What is the benefit of therapy for this specific situation?
January 22, 2023 10:09 PM   Subscribe

CN: past violence mentioned, not graphic. I currently have a therapist and we have been working on some well defined goals that I had going in. This last week, I mentioned in passing that I had been shot at seven times. Everything came to a screeching halt while she was like (paraphrased heavily) “wtf how has this never come up in the eight years we’ve been doing therapy together.”

So, basically my feeling about it is that these incidents occurred between the ages of 7 and 18 and that they’re in the past and not pertinent. I am in therapy for cPTSD and anxiety, with a side helping of a pretty serious dissociative disorder. These things are related to having parents who were unfit, but they were not the source of any of the shootings.

I have gotten myself to a place of pretty good stability in my home life with a partner that’s supportive and kind, and a place of financial stability. I am not able to work because of how much it upsets my equilibrium and results in me having to be hospitalized.

We have worked hard in therapy to get me to a place where I am not being overwhelmed by the stress of being alive and to being able to largely take care of my own daily needs without my mental health providing an obstacle. I don’t want to give up this stability by unearthing things from my past that I don’t see a point of bringing up. I’m not around guns now, and am unlikely to be shot at again.

My therapist is of the opinion that although I don’t feel strain from these repeated shootings that I am actually experiencing strain from them. I don’t see what I would get out of talking about them. They happened, and I had a lot of mental instability in my early 20s because of them for which I did not receive therapy but was heavily medicated. I’m not looking to do all that again, and am pretty happy with the life I’ve built even though it is pretty constrained because of the pandemic. (Actually, I like the lockdown! It lets me control my environment better and I am much more stable because of that.)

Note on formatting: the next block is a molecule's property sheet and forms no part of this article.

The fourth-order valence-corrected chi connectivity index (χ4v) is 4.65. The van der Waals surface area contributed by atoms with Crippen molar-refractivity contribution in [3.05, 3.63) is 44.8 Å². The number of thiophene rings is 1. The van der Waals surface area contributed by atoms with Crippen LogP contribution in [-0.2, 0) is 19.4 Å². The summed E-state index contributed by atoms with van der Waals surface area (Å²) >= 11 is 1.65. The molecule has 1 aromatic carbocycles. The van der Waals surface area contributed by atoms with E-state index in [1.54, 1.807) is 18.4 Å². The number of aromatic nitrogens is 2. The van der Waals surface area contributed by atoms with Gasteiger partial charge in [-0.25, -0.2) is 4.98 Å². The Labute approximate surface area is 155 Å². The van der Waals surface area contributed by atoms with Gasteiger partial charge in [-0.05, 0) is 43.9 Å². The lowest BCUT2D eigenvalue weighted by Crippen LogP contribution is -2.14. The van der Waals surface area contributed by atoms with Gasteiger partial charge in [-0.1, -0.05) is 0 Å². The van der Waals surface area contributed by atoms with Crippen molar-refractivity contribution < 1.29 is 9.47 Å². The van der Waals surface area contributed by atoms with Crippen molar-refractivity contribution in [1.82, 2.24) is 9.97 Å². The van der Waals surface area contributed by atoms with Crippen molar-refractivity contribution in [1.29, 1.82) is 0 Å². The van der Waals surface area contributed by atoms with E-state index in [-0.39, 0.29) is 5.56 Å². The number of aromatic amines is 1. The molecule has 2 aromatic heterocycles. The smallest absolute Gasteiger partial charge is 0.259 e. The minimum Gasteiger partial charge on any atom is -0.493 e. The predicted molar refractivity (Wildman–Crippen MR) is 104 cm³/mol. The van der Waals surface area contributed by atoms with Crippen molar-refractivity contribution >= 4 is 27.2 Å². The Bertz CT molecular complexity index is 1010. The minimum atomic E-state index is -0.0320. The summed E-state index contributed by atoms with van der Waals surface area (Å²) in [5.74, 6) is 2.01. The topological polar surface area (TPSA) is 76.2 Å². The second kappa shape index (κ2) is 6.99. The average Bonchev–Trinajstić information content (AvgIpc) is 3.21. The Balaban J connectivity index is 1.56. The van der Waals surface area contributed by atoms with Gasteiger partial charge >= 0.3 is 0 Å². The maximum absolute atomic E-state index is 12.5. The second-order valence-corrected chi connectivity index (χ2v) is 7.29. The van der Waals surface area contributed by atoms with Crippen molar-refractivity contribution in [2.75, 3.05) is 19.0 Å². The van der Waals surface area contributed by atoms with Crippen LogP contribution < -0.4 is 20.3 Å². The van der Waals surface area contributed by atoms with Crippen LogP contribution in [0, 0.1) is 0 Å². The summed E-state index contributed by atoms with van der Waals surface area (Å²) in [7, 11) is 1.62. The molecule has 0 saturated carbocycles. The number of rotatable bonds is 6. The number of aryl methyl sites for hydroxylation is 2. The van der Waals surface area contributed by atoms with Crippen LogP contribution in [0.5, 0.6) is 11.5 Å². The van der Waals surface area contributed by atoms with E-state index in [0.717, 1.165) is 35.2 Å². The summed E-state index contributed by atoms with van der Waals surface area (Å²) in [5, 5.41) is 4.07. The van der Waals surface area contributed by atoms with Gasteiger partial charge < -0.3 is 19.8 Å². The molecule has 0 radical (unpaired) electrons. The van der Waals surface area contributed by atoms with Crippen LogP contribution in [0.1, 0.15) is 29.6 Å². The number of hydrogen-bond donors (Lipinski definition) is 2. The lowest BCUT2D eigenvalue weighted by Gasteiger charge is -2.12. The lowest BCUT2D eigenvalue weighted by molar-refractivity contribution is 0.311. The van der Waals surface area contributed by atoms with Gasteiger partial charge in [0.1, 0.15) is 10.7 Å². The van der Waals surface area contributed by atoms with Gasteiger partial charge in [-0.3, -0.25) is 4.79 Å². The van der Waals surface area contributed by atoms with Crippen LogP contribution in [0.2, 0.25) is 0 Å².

I guess my question is - does it seem reasonable that my therapist thinks that it would be beneficial to talk about this? I have been with her a long time and generally feel that she is an excellent therapist. I’m very wary of upsetting myself by talking about this, though. I could understand the point of my more goal oriented therapy because I could name how what we were doing was helping me get there. This seems very amorphous and I don’t get the point of dredging it up. I’m asking here because I see how often people recommend therapy, and I would like some perspective about how it would be helpful in this situation. What is “processing” that is different from me being like “yeah that thing happened.”

My therapist’s answer when I asked was that she thinks it’s probably impacting me in ways that I am unaware of and that talking about it and getting attention would be helpful for me. I am made uncomfortable by the thought of having attention paid to me in general, but even more intensely uncomfortable when it is about someone being sympathetic towards me about bad things that have happened in the past. It may have been helpful to receive care 30 years ago about this, but I don’t see what the point of someone showing me care about it NOW is.
posted by anonymous to Human Relations (26 answers total) 2 users marked this as a favorite
 
I’m very wary of upsetting myself by talking about this, though.

I think you told on yourself with this line. Sounds worth talking about with her.
posted by Iteki at 10:33 PM on January 22 [41 favorites]